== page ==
Posted by nicksanspam on April 16, 2006, 6:24 pm
Wrong again, if the room temp is higher than the cold water temp.
Posted by Robert Gammon on April 16, 2006, 6:39 pm
I just realized my error, corrected myself and said yes, heat inlet
water to toilets anyway to get a closer to a balanced flow, increasing
the efficiency of the heat exchanger
Posted by daestrom on April 18, 2006, 8:34 pm
But remember GFX can only recover heat from a 'running water' situation. So
laundry (if you use hot water??), a bathtub, or a sink full of water used to
wash dishes doesn't do *anything* in the GFX. It stores very little heat
for recovery in these 'batch' mode processes.
It really only performs up to it's reputation with showers or if you run
water continuously while doing the dishes or some such.
While Nick's is not as convenient, and it may have some long-term
maintenance issues, it *does* recover/save energy from such batch processes.
But with a total 'storage' of only about 12 gallons, it still wouldn't
really help much in large bath-tub sort of thing (unless you bath in just 12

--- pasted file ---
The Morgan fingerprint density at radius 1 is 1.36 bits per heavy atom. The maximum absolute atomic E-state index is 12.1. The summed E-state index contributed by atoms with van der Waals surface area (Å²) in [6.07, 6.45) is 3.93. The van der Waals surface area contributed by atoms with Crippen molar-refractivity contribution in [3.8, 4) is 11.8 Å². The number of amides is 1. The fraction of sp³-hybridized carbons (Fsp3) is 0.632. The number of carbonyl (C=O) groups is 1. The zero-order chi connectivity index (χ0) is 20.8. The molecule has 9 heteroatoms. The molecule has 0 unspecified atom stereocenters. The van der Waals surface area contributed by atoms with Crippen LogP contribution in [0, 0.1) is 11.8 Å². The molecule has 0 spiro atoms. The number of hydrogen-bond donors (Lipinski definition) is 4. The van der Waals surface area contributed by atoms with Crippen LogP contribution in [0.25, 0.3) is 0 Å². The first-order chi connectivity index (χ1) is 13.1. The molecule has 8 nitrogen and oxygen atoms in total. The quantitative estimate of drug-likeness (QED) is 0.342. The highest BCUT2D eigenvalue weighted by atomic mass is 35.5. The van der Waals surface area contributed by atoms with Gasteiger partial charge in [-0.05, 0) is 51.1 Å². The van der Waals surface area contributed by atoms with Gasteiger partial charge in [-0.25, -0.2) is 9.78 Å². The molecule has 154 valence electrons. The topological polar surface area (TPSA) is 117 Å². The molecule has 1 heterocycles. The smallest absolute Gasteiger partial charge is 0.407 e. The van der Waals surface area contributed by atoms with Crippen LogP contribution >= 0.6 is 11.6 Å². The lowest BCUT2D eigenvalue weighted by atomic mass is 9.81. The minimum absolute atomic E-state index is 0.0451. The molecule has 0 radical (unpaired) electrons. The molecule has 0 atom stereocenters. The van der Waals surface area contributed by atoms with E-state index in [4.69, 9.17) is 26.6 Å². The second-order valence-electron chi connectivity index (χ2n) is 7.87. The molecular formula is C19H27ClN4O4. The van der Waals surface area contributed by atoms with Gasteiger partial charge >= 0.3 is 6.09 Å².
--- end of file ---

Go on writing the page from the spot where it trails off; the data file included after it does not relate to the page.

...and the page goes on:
gallons of water).
Posted by Robert Gammon on April 16, 2006, 3:21 pm
Robert Gammon wrote:
Nick would like us to rebalance somewhat.
efficiency 6 8 <give Nick the benefit of the
doubt on higher efficiency
price 5 8 <lower price gets higher points
convenience 8 2 <Nick must separate toilets from
processing, GFX takes ALL
wife friendly 5 1 <GFX almost invisible, Nick's is
a largish stack of 4.5 inch pipe
Maintenance 10 1 <GFX never needs maintenance,
Nick's will need at
least annual cleaning
So use Nick's system if you are on a TIGHT, TIGHT budget and don't mind
the large coil of 4.5 inch black PE pipe in the basement, AND you can
isolate the toilet drains from all other drains.
Nick says GFX needs a toothbrush for cleaning. WHAT???? Its a straight
piece of 3 inch or 4 inch diameter copper pipe from 30 to 60 inches
long that the wastewater flows thru. If it ever needed to be cleaned,
its VERY simple to uncouple the clamps that hold it to the sewer,
disconnect the water (if proper disconnect fittings are installed,
usually not) , take it outside and flush the 3 inch or 4 inch copper
tube with a hose, perhaps running a soapy rag down the inside to rub
anuy residue off. However, the VERY VERY strong flow on the inside
wall of the pipe should keep the inside nearly spotless, subject to ONLY
the normal oxidation of copper in air
I can't as I have a slab foundation and NO basement (plumbing is buried
beneath the slab). The ONLY choice for me is a sewage ejector in the
corner of the garage, near where the main sewer line exits under the
slab with a GFX stack in the corner above the sewage ejector.
Posted by nicksanspam on April 16, 2006, 6:30 pm
Wrong again. Read much? :-)
Au contraire. That way, you could easily use either heat exchanger,
and you might use the flat spiral version with no pump.